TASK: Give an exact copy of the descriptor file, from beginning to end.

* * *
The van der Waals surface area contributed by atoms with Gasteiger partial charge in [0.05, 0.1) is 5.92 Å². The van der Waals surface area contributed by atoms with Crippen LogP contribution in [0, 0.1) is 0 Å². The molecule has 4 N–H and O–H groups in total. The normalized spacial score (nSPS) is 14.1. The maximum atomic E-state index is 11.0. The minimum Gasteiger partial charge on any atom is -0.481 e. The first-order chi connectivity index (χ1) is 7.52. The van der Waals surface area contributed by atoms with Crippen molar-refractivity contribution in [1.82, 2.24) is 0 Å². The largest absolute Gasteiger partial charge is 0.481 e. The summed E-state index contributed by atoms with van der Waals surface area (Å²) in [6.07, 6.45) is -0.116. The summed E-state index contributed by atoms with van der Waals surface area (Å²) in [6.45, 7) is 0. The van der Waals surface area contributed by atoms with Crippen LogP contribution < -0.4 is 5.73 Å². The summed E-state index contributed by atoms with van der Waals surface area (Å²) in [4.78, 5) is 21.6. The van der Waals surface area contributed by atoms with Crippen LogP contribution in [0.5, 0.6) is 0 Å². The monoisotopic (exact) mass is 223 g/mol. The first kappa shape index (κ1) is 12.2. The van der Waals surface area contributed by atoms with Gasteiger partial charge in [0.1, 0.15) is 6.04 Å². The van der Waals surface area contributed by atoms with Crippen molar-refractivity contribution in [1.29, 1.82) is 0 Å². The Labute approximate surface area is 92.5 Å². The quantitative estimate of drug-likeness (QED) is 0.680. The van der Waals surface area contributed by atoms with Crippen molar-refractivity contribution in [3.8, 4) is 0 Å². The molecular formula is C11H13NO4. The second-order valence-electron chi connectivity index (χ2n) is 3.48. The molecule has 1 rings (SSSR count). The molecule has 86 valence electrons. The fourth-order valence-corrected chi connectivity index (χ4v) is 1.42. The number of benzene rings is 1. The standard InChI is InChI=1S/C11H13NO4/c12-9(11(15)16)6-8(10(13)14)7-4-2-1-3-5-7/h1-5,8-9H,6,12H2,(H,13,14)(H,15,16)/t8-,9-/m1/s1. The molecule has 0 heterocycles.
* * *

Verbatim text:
The van der Waals surface area contributed by atoms with Gasteiger partial charge in [0.05, 0.1) is 5.92 Å². The van der Waals surface area contributed by atoms with Crippen LogP contribution in [0, 0.1) is 0 Å². The molecule has 4 N–H and O–H groups in total. The normalized spacial score (nSPS) is 14.1. The maximum atomic E-state index is 11.0. The minimum Gasteiger partial charge on any atom is -0.481 e. The first-order chi connectivity index (χ1) is 7.52. The van der Waals surface area contributed by atoms with Crippen molar-refractivity contribution in [1.82, 2.24) is 0 Å². The largest absolute Gasteiger partial charge is 0.481 e. The summed E-state index contributed by atoms with van der Waals surface area (Å²) in [6.07, 6.45) is -0.116. The summed E-state index contributed by atoms with van der Waals surface area (Å²) in [6.45, 7) is 0. The van der Waals surface area contributed by atoms with Crippen LogP contribution < -0.4 is 5.73 Å². The summed E-state index contributed by atoms with van der Waals surface area (Å²) in [4.78, 5) is 21.6. The van der Waals surface area contributed by atoms with Crippen LogP contribution in [0.5, 0.6) is 0 Å². The monoisotopic (exact) mass is 223 g/mol. The first kappa shape index (κ1) is 12.2. The van der Waals surface area contributed by atoms with Gasteiger partial charge in [0.1, 0.15) is 6.04 Å². The van der Waals surface area contributed by atoms with Crippen molar-refractivity contribution in [1.29, 1.82) is 0 Å². The Labute approximate surface area is 92.5 Å². The quantitative estimate of drug-likeness (QED) is 0.680. The van der Waals surface area contributed by atoms with Crippen molar-refractivity contribution in [3.8, 4) is 0 Å². The molecular formula is C11H13NO4. The second-order valence-electron chi connectivity index (χ2n) is 3.48. The molecule has 1 rings (SSSR count). The molecule has 86 valence electrons. The fourth-order valence-corrected chi connectivity index (χ4v) is 1.42. The number of benzene rings is 1. The standard InChI is InChI=1S/C11H13NO4/c12-9(11(15)16)6-8(10(13)14)7-4-2-1-3-5-7/h1-5,8-9H,6,12H2,(H,13,14)(H,15,16)/t8-,9-/m1/s1. The molecule has 0 heterocycles.